Myers Chapter 9 – Memory

memory
the persistence of learning over time through the storage and retrieval of information. (Myers Psychology 8e p. 349)
encoding
the processing of information into the memory system—for example, by extracting meaning. (Myers Psychology 8e p. 351)
flashbulb memory
a clear memory of an emotionally significant moment or event. (Myers Psychology 8e p. 351)
long-term memory
the relatively permanent and limitless storehouse of the memory system. Includes knowledge, skills, and experiences. (Myers Psychology 8e p. 351)
retrieval
the process of getting information out of memory storage. (Myers Psychology 8e p. 351)
sensory memory
the immediate, very brief recording of sensory information in the memory system. (Myers Psychology 8e p. 351)
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short-term memory
activated memory that holds a few items briefly, such as the seven digits of a phone number while dialing, before the information is stored or forgotten. (Myers Psychology 8e p. 351)
storage
the retention of encoded information over time. (Myers Psychology 8e p. 351)
working memory
a newer understanding of short-term memory that involves conscious, active processing of incoming auditory and visual-spatial information, and of information retrieved from long-term memory. (Myers Psychology 8e p. 352)
automatic processing
unconscious encoding of incidental information, such as space, time, and frequency, and of well-learned information, such as word meanings. (Myers Psychology 8e p. 353)
effortful processing
encoding that requires attention and conscious effort. (Myers Psychology 8e p. 354)
rehearsal
the conscious repetition of information, either to maintain it in consciousness or to encode it for storage. (Myers Psychology 8e p. 354)
spacing effect
the tendency for distributed study or practice to yield better long-term retention than is achieved through massed study or practice. (Myers Psychology 8e p. 355)
acoustic encoding
the encoding of sound, especially the sound of words. (Myers Psychology 8e p. 356)
semantic encoding
the encoding of meaning, including the meaning of words. (Myers Psychology 8e p. 356)
serial position effect
our tendency to recall best the last and first items in a list. (Myers Psychology 8e p. 356)
visual encoding
the encoding of picture images. (Myers Psychology 8e p. 356)
imagery
mental pictures; a powerful aid to effortful processing, especially when combined with semantic encoding. (Myers Psychology 8e p. 358)
mnemonics
memory aids, especially those techniques that use vivid imagery and organizational devices. (Myers Psychology 8e p. 358)
chunking
organizing items into familiar, manageable units; often occurs automatically. (Myers Psychology 8e p. 359)
echoic memory
a momentary sensory memory of auditory stimuli; if attention is elsewhere, sounds and words can still be recalled within 3 or 4 seconds. (Myers Psychology 8e p. 362)
iconic memory
a momentary sensory memory of visual stimuli; a photographic or picture-image memory lasting no more than a few tenths of a second. (Myers Psychology 8e p. 362)
long-term potentiation
an increase in a synapse’s firing potential after brief, rapid stimulation. Believed to be a neural basis for learning and memory. (Myers Psychology 8e p. 365)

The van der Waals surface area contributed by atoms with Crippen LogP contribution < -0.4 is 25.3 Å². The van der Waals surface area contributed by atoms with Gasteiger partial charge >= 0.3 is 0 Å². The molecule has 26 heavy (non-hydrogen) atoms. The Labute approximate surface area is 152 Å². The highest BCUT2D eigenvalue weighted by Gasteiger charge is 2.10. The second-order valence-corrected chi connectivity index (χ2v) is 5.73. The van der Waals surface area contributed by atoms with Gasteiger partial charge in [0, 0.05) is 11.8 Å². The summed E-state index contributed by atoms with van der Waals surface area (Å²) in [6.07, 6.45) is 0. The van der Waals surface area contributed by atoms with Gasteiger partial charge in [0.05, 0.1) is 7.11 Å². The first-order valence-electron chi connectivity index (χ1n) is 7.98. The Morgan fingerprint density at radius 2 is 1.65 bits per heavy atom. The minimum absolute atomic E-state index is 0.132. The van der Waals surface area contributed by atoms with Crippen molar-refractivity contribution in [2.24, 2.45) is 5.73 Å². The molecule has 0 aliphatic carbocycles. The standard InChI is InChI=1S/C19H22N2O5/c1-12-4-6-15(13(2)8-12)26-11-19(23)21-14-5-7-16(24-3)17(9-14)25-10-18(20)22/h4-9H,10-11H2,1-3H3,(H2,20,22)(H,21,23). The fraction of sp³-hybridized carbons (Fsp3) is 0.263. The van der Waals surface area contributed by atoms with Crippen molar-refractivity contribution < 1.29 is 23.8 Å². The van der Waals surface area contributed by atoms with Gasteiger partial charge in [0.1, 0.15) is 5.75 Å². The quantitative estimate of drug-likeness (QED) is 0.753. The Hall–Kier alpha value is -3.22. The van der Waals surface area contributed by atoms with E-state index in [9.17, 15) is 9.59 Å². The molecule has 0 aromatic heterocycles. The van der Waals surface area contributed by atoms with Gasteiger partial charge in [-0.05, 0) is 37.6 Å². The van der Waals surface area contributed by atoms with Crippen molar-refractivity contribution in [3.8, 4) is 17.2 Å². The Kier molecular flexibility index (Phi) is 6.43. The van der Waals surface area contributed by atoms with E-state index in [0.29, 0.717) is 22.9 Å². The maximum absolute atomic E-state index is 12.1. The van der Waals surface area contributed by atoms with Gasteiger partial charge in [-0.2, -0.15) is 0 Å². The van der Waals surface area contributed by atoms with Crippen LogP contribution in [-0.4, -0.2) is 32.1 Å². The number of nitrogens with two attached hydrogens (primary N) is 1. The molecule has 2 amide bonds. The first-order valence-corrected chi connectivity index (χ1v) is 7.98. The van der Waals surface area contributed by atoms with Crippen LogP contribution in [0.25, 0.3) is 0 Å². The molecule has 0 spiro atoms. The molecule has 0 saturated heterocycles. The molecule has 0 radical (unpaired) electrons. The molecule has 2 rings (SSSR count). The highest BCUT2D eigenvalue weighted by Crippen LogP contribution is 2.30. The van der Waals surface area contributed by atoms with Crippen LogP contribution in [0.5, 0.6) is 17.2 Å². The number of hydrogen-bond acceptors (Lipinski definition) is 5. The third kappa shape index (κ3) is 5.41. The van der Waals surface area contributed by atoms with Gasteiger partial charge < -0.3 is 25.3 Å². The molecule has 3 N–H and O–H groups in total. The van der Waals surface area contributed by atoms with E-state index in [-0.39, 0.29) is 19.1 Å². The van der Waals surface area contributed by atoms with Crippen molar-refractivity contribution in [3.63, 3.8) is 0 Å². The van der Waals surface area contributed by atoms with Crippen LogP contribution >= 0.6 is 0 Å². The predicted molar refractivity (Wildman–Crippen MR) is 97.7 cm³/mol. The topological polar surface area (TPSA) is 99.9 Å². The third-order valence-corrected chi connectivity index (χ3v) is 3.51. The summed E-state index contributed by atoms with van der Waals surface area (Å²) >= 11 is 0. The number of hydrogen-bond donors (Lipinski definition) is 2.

amnesia
the loss of memory. (Myers Psychology 8e p. 367)
explicit memory
memory of facts and experiences that one can consciously know and “declare.” (Also called declarative memory.) (Myers Psychology 8e p. 367)
implicit memory
retention independent of conscious recollection. (Also called procedural memory.) (Myers Psychology 8e p. 367)
hippocampus
a neural center located in the limbic system that helps process explicit memories for storage. (Myers Psychology 8e p. 368)
recall
a measure of memory in which the person must retrieve information learned earlier, as on a fill-in-the-blank test. (Myers Psychology 8e p. 370)
recognition
a measure of memory in which the person need only identify items previously learned, as on a multiple-choice test. (Myers Psychology 8e p. 370)
relearning
a memory measure that assesses the amount of time saved when learning material for a second time. (Myers Psychology 8e p. 370)
priming
the activation, often unconsciously, of certain associations, thus predisposing one’s perception, memory, or response. (Myers Psychology 8e p. 372)
déjà vu
that eerie sense that “I’ve experienced this before.” Cues from the current situation may subconsciously trigger retrieval of an earlier experience. (Myers Psychology 8e p. 373)
mood-congruent memory
the tendency to recall experiences that are consistent with one’s current good or bad mood. (Myers Psychology 8e p. 374)
proactive interference
the disruptive effect of prior learning on the recall of new information. (Myers Psychology 8e p. 379)
retroactive interference
the disruptive effect of new learning on the recall of old information. (Myers Psychology 8e p. 379)
repression
in psychoanalytic theory, the basic defense mechanism that banishes anxiety-arousing thoughts, feelings, and memories from consciousness. (Myers Psychology 8e p. 381)
misinformation effect
incorporating misleading information into one’s memory of an event. (Myers Psychology 8e p. 383)
source amnesia
attributing to the wrong source an event we have experienced, heard about, read about, or imagined. (Myers Psychology 8e p. 384)